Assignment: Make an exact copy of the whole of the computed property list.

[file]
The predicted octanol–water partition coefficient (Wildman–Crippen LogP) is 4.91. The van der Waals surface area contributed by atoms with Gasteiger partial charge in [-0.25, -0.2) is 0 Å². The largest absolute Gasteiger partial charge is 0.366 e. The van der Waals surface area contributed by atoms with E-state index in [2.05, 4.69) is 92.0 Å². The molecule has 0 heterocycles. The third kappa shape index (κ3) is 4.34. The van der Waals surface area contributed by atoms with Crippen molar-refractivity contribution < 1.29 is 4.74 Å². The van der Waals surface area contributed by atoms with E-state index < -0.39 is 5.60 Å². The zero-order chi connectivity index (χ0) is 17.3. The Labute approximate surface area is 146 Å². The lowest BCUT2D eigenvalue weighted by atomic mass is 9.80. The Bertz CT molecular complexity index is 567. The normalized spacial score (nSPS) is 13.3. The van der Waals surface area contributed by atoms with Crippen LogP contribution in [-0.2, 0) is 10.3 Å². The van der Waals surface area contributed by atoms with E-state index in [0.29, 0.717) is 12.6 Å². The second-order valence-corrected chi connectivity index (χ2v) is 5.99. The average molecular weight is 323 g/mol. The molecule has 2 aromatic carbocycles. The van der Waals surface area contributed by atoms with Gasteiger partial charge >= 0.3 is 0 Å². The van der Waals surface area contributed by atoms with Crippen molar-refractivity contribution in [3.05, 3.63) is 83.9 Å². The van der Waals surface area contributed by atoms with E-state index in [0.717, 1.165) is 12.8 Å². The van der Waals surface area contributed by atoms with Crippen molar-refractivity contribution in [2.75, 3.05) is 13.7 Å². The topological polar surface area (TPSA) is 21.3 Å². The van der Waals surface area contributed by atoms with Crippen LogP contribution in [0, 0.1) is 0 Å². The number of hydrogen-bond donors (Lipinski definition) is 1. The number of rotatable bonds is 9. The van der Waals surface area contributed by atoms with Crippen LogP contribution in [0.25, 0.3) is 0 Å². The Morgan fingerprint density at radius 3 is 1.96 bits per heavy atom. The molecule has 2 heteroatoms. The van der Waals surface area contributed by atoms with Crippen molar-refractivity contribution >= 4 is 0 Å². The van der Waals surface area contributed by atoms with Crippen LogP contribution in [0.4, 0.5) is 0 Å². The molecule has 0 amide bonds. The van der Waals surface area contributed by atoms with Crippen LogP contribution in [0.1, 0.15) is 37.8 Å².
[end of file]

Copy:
The predicted octanol–water partition coefficient (Wildman–Crippen LogP) is 4.91. The van der Waals surface area contributed by atoms with Gasteiger partial charge in [-0.25, -0.2) is 0 Å². The largest absolute Gasteiger partial charge is 0.366 e. The van der Waals surface area contributed by atoms with E-state index in [2.05, 4.69) is 92.0 Å². The molecule has 0 heterocycles. The third kappa shape index (κ3) is 4.34. The van der Waals surface area contributed by atoms with Crippen molar-refractivity contribution < 1.29 is 4.74 Å². The van der Waals surface area contributed by atoms with E-state index < -0.39 is 5.60 Å². The zero-order chi connectivity index (χ0) is 17.3. The Labute approximate surface area is 146 Å². The lowest BCUT2D eigenvalue weighted by atomic mass is 9.80. The Bertz CT molecular complexity index is 567. The normalized spacial score (nSPS) is 13.3. The van der Waals surface area contributed by atoms with Crippen LogP contribution in [-0.2, 0) is 10.3 Å². The van der Waals surface area contributed by atoms with E-state index in [0.29, 0.717) is 12.6 Å². The second-order valence-corrected chi connectivity index (χ2v) is 5.99. The average molecular weight is 323 g/mol. The molecule has 2 aromatic carbocycles. The van der Waals surface area contributed by atoms with Gasteiger partial charge >= 0.3 is 0 Å². The van der Waals surface area contributed by atoms with Crippen molar-refractivity contribution in [3.05, 3.63) is 83.9 Å². The van der Waals surface area contributed by atoms with E-state index in [0.717, 1.165) is 12.8 Å². The van der Waals surface area contributed by atoms with Crippen molar-refractivity contribution in [2.75, 3.05) is 13.7 Å². The topological polar surface area (TPSA) is 21.3 Å². The van der Waals surface area contributed by atoms with Crippen LogP contribution in [0, 0.1) is 0 Å². The number of hydrogen-bond donors (Lipinski definition) is 1. The number of rotatable bonds is 9. The van der Waals surface area contributed by atoms with Crippen LogP contribution in [0.25, 0.3) is 0 Å². The Morgan fingerprint density at radius 3 is 1.96 bits per heavy atom. The molecule has 2 heteroatoms. The van der Waals surface area contributed by atoms with Crippen molar-refractivity contribution >= 4 is 0 Å². The van der Waals surface area contributed by atoms with Crippen LogP contribution in [0.4, 0.5) is 0 Å². The molecule has 0 amide bonds. The van der Waals surface area contributed by atoms with Crippen LogP contribution in [0.1, 0.15) is 37.8 Å².